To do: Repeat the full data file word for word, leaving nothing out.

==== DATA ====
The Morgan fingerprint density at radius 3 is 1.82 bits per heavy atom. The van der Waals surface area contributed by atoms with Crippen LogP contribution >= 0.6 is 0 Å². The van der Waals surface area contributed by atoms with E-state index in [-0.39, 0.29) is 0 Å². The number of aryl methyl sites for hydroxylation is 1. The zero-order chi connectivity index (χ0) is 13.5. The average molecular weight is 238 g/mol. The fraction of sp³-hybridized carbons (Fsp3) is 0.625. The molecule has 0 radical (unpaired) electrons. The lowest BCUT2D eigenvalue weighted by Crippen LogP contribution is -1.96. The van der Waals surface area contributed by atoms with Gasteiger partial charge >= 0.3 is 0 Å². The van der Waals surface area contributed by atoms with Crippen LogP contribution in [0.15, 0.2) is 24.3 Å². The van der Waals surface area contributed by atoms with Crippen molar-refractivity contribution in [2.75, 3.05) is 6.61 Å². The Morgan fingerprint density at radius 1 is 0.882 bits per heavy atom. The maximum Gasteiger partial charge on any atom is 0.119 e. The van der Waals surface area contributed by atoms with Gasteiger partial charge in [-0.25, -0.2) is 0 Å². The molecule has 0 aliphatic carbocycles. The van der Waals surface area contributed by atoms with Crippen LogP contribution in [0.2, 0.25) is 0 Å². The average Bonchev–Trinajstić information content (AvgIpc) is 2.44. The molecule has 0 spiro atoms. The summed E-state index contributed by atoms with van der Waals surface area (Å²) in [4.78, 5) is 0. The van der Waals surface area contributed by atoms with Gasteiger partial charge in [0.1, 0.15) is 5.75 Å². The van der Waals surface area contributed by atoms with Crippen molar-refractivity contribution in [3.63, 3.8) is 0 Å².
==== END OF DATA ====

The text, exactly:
The Morgan fingerprint density at radius 3 is 1.82 bits per heavy atom. The van der Waals surface area contributed by atoms with Crippen LogP contribution >= 0.6 is 0 Å². The van der Waals surface area contributed by atoms with E-state index in [-0.39, 0.29) is 0 Å². The number of aryl methyl sites for hydroxylation is 1. The zero-order chi connectivity index (χ0) is 13.5. The average molecular weight is 238 g/mol. The fraction of sp³-hybridized carbons (Fsp3) is 0.625. The molecule has 0 radical (unpaired) electrons. The lowest BCUT2D eigenvalue weighted by Crippen LogP contribution is -1.96. The van der Waals surface area contributed by atoms with Gasteiger partial charge >= 0.3 is 0 Å². The van der Waals surface area contributed by atoms with Crippen LogP contribution in [0.15, 0.2) is 24.3 Å². The van der Waals surface area contributed by atoms with Crippen molar-refractivity contribution in [2.75, 3.05) is 6.61 Å². The Morgan fingerprint density at radius 1 is 0.882 bits per heavy atom. The maximum Gasteiger partial charge on any atom is 0.119 e. The van der Waals surface area contributed by atoms with Gasteiger partial charge in [-0.25, -0.2) is 0 Å². The molecule has 0 aliphatic carbocycles. The van der Waals surface area contributed by atoms with Crippen LogP contribution in [0.2, 0.25) is 0 Å². The average Bonchev–Trinajstić information content (AvgIpc) is 2.44. The molecule has 0 spiro atoms. The summed E-state index contributed by atoms with van der Waals surface area (Å²) in [4.78, 5) is 0. The van der Waals surface area contributed by atoms with Gasteiger partial charge in [0.1, 0.15) is 5.75 Å². The van der Waals surface area contributed by atoms with Crippen molar-refractivity contribution in [3.63, 3.8) is 0 Å².